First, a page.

Tuesday, August 16, 2011

Cotton Mills in North Carolina

The first cotton mill not only in the State but in the South, and also the first mill south of the Potomac operated by water power, was established by Michael Schenck near Lincolnton in 1813. The second mill, which today is the oldest plant in the state, was erected by Joel Battle in 1817 at the Falls of the Tar River on the edge of what is now the city of Rocky Mount. In 1830 Dinny Humphries built in Greensboro the first mill in the South to be operated by steam, and during the 1830s E.M. Holt established in Alamance County the first complete southern cotton mill, covering the entire line of processing from raw cotton to fabrics. During the 1840s, mills were organized at Concord, Salisbury, Mocksville, and Winston-Salem. However, by 1860 there were actually fewer spindles in operation in the state than there had been in 1840, although the South as a whole had made some progress.

On the eve of the war, North Carolina had 39 small cotton mills employing 1,764 wage earners. Of the seven woolen mills in the state, only two—those at Rock Island and Salem—were of any considerable size. The naval-stores industry, however, was of unusual importance. More than 1,000 small establishments accounted for 70 percent of the national output of crude turpentine, and nearly 500 were making the distilled product. Numerous small enterprises, gristmills, sawmills, cooperage firms, and others, supplied strictly local markets. By 1860 only a few more than 14,000 wage earners were employed in all manufacturing and mechanical occupations.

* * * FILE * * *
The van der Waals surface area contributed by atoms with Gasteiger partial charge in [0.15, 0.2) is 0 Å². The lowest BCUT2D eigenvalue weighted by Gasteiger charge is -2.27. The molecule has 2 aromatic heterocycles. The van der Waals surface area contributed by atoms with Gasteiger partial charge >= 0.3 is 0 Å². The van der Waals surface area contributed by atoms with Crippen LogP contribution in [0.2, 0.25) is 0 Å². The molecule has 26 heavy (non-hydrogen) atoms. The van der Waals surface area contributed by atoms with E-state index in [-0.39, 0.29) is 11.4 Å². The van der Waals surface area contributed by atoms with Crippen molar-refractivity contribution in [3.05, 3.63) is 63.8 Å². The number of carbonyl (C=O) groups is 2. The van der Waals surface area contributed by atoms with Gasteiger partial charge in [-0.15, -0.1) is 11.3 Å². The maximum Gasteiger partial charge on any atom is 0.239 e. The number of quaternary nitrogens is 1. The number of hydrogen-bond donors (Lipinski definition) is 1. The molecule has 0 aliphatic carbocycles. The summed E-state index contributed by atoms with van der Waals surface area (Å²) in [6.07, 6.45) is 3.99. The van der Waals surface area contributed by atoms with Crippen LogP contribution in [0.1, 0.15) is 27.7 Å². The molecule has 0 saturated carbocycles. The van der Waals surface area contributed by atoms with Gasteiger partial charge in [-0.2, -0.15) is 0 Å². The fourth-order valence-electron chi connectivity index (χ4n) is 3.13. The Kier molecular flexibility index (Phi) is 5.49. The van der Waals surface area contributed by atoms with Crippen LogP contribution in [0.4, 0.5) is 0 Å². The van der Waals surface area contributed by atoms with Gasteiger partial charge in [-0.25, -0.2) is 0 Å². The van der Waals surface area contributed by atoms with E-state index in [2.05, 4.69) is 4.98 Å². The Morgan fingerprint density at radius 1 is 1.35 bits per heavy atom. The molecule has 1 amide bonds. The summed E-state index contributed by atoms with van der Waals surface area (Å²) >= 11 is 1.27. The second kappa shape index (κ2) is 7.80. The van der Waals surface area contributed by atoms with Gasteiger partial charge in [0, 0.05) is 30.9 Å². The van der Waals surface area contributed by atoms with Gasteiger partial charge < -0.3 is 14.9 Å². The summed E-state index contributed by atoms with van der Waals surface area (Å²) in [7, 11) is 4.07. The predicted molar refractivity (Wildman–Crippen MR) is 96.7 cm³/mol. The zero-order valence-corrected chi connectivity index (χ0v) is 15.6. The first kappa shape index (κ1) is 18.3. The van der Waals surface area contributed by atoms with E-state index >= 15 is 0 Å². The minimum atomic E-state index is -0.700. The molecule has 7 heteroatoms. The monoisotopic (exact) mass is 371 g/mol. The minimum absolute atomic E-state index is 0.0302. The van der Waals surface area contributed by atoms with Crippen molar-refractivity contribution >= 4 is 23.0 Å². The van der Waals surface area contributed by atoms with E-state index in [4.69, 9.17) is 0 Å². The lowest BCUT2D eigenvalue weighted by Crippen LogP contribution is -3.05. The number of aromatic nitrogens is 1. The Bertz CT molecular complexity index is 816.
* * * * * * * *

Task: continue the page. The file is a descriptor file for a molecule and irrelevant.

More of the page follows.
Four years of war shattered the old economy of the South. North Carolina was drained of its able-bodied white men, and production was in the hands of old men, women, children, and Negroes. Agriculture declined; the market for cotton was inaccessible. The vital imports upon which the State had formerly relied were excluded by the blockade. There was neither the time nor the capital to add to the rudimentary industrial structure already in existence.

At the close of the war, the fundamental and immediate economic problem was the adjustment of agriculture to the changed status of the Negro. The revival of industry was less rapid than that of agriculture, but between 1870 and 1880 there was a slow upward movement in manufacturing….

Beginning about 1880, an unprecedented interest in manufacturing began to develop. Local newspapers devoted increasing space to the subject, frequently issuing special industrial editions, and the State government was manifesting its interest. The drive for manufacturers took on something of the aspect of a crusade.

In 1935 the 311 mills in operation employed 93,964 workers….
From North Carolina: a guide to the Old North State, a Federal Writers' Project book which is online at http://books.google.com/books?id=dQDwh9Ep6jAC&printsec=frontcover#v=onepage&q&f=false

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